Students take two compulsory research projects (90 credits), one transferable skills module (15 credits), three optional modules (45 credits) and two elective modules (30 credits).
Students choose three optional modules from the following:
Students choose a further two elective modules from the list below:
All students undertake two research projects. An independent research project (45 credits) and an industry-focused project (45 credits).
Teaching and learning
The programme is delivered through a combination of lectures, tutorials, projects, seminars, and laboratory work. Student performance is assessed through unseen written examination and coursework (written assignments and design work).
Further information on modules and degree structure is available on the department website: Integrated Photonic and Electronic Systems MRes
Dramatic progress has been made in the past few years in the field of photonic technologies. These advances have set the scene for a major change in commercialisation activity where photonics and electronics will converge in a wide range of information, sensing, display, and personal healthcare systems. Importantly, photonics will become a fundamental underpinning technology for a much greater range of companies outside the conventional photonics arena, who will in turn require those skilled in photonic systems to have a much greater degree of interdisciplinary training, and indeed be expert in certain fields outside photonics.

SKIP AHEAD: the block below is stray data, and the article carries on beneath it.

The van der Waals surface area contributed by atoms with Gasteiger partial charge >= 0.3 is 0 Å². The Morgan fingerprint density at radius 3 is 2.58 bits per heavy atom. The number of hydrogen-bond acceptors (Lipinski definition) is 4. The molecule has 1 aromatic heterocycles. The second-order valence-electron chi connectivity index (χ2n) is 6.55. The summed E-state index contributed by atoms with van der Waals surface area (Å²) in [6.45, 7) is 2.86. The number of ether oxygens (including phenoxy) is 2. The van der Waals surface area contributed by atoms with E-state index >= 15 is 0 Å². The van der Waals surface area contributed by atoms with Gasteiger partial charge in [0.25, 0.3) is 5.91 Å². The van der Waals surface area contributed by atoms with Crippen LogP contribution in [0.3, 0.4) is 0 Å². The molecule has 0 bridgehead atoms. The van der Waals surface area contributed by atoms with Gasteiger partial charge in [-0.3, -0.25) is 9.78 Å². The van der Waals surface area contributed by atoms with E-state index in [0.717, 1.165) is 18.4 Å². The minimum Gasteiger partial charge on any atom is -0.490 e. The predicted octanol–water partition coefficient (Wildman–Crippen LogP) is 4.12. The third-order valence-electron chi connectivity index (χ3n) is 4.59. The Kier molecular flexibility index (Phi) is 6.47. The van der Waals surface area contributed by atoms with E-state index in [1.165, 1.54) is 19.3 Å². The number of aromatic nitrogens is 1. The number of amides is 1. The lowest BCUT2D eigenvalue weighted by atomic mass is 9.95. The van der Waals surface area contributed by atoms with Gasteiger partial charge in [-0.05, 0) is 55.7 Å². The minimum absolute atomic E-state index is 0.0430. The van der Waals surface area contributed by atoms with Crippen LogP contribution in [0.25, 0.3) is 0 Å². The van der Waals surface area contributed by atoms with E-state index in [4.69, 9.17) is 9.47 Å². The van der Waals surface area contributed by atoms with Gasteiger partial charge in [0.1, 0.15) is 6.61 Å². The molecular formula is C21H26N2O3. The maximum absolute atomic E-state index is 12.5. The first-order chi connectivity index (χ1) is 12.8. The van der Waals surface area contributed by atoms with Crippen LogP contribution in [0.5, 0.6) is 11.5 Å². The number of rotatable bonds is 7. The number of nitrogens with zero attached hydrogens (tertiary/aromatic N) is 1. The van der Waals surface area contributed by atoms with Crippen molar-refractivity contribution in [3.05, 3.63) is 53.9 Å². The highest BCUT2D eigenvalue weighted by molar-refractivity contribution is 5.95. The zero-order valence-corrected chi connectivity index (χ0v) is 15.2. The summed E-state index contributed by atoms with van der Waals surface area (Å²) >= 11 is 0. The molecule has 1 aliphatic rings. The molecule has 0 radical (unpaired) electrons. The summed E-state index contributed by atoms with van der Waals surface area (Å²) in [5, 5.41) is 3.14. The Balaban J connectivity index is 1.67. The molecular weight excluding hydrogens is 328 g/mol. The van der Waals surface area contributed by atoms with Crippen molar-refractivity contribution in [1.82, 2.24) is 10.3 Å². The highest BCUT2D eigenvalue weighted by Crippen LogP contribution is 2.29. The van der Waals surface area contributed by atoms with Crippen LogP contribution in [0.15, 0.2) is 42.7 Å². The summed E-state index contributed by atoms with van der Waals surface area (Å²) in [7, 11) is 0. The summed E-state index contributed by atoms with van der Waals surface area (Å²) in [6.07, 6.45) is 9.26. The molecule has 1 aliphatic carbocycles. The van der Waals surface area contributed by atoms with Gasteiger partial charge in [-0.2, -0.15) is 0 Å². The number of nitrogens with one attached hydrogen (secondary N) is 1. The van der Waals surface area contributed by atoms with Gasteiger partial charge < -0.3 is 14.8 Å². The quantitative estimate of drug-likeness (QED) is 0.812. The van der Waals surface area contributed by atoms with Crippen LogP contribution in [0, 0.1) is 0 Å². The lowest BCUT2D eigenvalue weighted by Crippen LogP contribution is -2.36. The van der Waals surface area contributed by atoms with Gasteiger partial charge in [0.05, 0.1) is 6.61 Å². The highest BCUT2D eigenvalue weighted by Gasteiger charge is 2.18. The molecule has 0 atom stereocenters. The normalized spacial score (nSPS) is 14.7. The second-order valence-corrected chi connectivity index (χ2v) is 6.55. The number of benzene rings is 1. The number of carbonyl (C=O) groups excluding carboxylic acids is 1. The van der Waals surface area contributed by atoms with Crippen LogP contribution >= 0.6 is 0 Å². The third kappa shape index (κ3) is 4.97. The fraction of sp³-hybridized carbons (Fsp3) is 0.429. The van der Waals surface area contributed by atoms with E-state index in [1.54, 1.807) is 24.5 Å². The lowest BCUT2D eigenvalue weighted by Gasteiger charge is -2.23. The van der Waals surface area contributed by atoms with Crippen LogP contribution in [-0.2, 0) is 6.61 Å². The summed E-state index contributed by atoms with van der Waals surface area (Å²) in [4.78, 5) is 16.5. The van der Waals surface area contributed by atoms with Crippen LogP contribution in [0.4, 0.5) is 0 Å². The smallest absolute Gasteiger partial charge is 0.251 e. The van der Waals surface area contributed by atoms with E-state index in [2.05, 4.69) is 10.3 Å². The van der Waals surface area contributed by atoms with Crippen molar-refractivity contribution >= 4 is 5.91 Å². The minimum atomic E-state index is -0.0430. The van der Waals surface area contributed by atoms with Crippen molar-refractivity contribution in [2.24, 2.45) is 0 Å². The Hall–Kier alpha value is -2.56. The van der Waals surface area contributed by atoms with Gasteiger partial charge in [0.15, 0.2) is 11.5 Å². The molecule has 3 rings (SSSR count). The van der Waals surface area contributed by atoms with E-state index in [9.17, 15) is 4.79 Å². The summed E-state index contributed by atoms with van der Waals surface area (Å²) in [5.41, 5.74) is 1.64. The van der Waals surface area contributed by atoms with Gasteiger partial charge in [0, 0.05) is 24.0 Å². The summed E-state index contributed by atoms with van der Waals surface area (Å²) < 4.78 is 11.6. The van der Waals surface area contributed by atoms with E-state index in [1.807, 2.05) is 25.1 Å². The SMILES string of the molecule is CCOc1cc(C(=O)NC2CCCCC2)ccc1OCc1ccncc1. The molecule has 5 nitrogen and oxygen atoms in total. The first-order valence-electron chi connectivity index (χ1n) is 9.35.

Our students are highly employable and have the opportunity to gain industry experience during their MRes year in large aerospace companies like Qioptiq, medical equipment companies such as Hitachi; and technology and communications companies such as Toshiba through industry placements. Several smaller spin-out companies from both UCL and Cambridge also offer projects. The CDT organises industry day events which provide an excellent opportunity to network with senior technologists and managers interested in recruiting photonics engineers. One recent graduate is now working as a fiber laser development engineer; another is a patent attorney.
The University of Cambridge and UCL have recently established an exciting Centre for Doctoral Training (CDT) in Integrated Photonic and Electronic Systems, leveraging their current strong collaborations in research and innovation.
The CDT provides doctoral training using expertise drawn from a range of disciplines, and collaborates closely with a wide range of UK industries, using innovative teaching and learning techniques.
The centre aims to create graduates with the skills and confidence able to drive future technology research, development and exploitation, as photonics becomes fully embedded in electronics-based systems applications ranging from communications to sensing, industrial manufacture and biomedicine.
The Research Excellence Framework, or REF, is the system for assessing the quality of research in UK higher education institutions. The 2014 REF was carried out by the UK's higher education funding bodies, and the results used to allocate research funding from 2015/16.
The following REF score was awarded to the department: Electronic & Electrical Engineering
97% rated 4* (‘world-leading’) or 3* (‘internationally excellent’)
Learn more about the scope of UCL's research, and browse case studies, on our Research Impact website.